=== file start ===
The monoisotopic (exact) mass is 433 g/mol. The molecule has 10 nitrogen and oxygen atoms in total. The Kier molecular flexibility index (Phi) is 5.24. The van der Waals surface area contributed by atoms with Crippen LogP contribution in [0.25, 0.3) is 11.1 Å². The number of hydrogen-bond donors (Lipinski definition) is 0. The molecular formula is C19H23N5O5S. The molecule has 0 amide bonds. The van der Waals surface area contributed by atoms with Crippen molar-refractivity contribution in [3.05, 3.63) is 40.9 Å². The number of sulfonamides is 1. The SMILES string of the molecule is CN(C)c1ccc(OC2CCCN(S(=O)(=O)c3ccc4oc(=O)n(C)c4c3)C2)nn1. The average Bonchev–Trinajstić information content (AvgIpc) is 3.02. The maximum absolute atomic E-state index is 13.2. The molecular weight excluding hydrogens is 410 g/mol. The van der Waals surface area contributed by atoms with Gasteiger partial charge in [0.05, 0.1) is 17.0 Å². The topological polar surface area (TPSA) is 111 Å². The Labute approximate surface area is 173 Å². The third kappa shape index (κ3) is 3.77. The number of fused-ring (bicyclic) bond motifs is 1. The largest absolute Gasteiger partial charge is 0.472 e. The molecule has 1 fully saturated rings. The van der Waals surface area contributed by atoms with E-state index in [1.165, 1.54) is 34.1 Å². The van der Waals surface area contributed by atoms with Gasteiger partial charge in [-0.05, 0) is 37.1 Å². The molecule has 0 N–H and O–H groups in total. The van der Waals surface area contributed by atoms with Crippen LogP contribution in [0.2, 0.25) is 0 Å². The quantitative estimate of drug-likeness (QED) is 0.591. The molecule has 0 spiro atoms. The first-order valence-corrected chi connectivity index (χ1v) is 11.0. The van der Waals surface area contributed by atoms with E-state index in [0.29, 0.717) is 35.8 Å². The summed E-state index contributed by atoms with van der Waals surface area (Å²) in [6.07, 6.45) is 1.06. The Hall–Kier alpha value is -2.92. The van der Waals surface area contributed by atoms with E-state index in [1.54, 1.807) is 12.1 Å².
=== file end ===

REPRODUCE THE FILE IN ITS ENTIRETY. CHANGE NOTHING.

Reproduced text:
The monoisotopic (exact) mass is 433 g/mol. The molecule has 10 nitrogen and oxygen atoms in total. The Kier molecular flexibility index (Phi) is 5.24. The van der Waals surface area contributed by atoms with Crippen LogP contribution in [0.25, 0.3) is 11.1 Å². The number of hydrogen-bond donors (Lipinski definition) is 0. The molecular formula is C19H23N5O5S. The molecule has 0 amide bonds. The van der Waals surface area contributed by atoms with Crippen molar-refractivity contribution in [3.05, 3.63) is 40.9 Å². The number of sulfonamides is 1. The SMILES string of the molecule is CN(C)c1ccc(OC2CCCN(S(=O)(=O)c3ccc4oc(=O)n(C)c4c3)C2)nn1. The average Bonchev–Trinajstić information content (AvgIpc) is 3.02. The maximum absolute atomic E-state index is 13.2. The molecular weight excluding hydrogens is 410 g/mol. The van der Waals surface area contributed by atoms with Gasteiger partial charge in [0.05, 0.1) is 17.0 Å². The topological polar surface area (TPSA) is 111 Å². The Labute approximate surface area is 173 Å². The third kappa shape index (κ3) is 3.77. The number of fused-ring (bicyclic) bond motifs is 1. The largest absolute Gasteiger partial charge is 0.472 e. The molecule has 1 fully saturated rings. The van der Waals surface area contributed by atoms with E-state index in [1.165, 1.54) is 34.1 Å². The van der Waals surface area contributed by atoms with Gasteiger partial charge in [-0.05, 0) is 37.1 Å². The molecule has 0 N–H and O–H groups in total. The van der Waals surface area contributed by atoms with Crippen LogP contribution in [0.2, 0.25) is 0 Å². The quantitative estimate of drug-likeness (QED) is 0.591. The molecule has 0 spiro atoms. The first-order valence-corrected chi connectivity index (χ1v) is 11.0. The van der Waals surface area contributed by atoms with E-state index in [0.29, 0.717) is 35.8 Å². The summed E-state index contributed by atoms with van der Waals surface area (Å²) in [6.07, 6.45) is 1.06. The Hall–Kier alpha value is -2.92. The van der Waals surface area contributed by atoms with E-state index in [1.54, 1.807) is 12.1 Å².